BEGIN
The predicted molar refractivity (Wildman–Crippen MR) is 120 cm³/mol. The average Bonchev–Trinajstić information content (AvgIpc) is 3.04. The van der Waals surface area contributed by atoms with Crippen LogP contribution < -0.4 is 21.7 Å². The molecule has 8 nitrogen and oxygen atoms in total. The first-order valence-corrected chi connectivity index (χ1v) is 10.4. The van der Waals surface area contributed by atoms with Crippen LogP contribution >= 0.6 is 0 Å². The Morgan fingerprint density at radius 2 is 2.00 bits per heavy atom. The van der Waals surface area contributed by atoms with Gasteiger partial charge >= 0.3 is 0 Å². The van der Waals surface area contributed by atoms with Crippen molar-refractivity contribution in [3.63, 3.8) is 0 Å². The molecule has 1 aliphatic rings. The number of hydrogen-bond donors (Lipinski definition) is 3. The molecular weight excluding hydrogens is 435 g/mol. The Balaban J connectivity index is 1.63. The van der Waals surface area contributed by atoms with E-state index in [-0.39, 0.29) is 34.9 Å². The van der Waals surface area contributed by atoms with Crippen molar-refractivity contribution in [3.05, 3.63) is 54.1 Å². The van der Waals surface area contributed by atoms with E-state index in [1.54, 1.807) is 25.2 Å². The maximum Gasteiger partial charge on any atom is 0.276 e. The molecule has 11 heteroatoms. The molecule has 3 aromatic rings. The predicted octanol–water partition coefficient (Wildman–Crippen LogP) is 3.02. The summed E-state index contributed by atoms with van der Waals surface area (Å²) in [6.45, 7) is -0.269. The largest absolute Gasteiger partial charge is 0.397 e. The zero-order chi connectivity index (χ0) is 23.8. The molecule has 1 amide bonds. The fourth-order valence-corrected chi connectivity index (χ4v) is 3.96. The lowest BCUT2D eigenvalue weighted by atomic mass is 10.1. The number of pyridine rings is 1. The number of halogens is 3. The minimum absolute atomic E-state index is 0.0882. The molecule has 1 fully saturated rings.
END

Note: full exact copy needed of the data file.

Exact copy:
The predicted molar refractivity (Wildman–Crippen MR) is 120 cm³/mol. The average Bonchev–Trinajstić information content (AvgIpc) is 3.04. The van der Waals surface area contributed by atoms with Crippen LogP contribution < -0.4 is 21.7 Å². The molecule has 8 nitrogen and oxygen atoms in total. The first-order valence-corrected chi connectivity index (χ1v) is 10.4. The van der Waals surface area contributed by atoms with Crippen LogP contribution >= 0.6 is 0 Å². The Morgan fingerprint density at radius 2 is 2.00 bits per heavy atom. The van der Waals surface area contributed by atoms with Gasteiger partial charge >= 0.3 is 0 Å². The van der Waals surface area contributed by atoms with Crippen molar-refractivity contribution in [3.63, 3.8) is 0 Å². The molecule has 1 aliphatic rings. The number of hydrogen-bond donors (Lipinski definition) is 3. The molecular weight excluding hydrogens is 435 g/mol. The Balaban J connectivity index is 1.63. The van der Waals surface area contributed by atoms with E-state index in [-0.39, 0.29) is 34.9 Å². The van der Waals surface area contributed by atoms with Crippen molar-refractivity contribution in [3.05, 3.63) is 54.1 Å². The van der Waals surface area contributed by atoms with E-state index in [1.54, 1.807) is 25.2 Å². The maximum Gasteiger partial charge on any atom is 0.276 e. The molecule has 11 heteroatoms. The molecule has 3 aromatic rings. The predicted octanol–water partition coefficient (Wildman–Crippen LogP) is 3.02. The summed E-state index contributed by atoms with van der Waals surface area (Å²) in [6.45, 7) is -0.269. The largest absolute Gasteiger partial charge is 0.397 e. The zero-order chi connectivity index (χ0) is 23.8. The molecule has 1 amide bonds. The fourth-order valence-corrected chi connectivity index (χ4v) is 3.96. The lowest BCUT2D eigenvalue weighted by atomic mass is 10.1. The number of pyridine rings is 1. The number of halogens is 3. The minimum absolute atomic E-state index is 0.0882. The molecule has 1 fully saturated rings.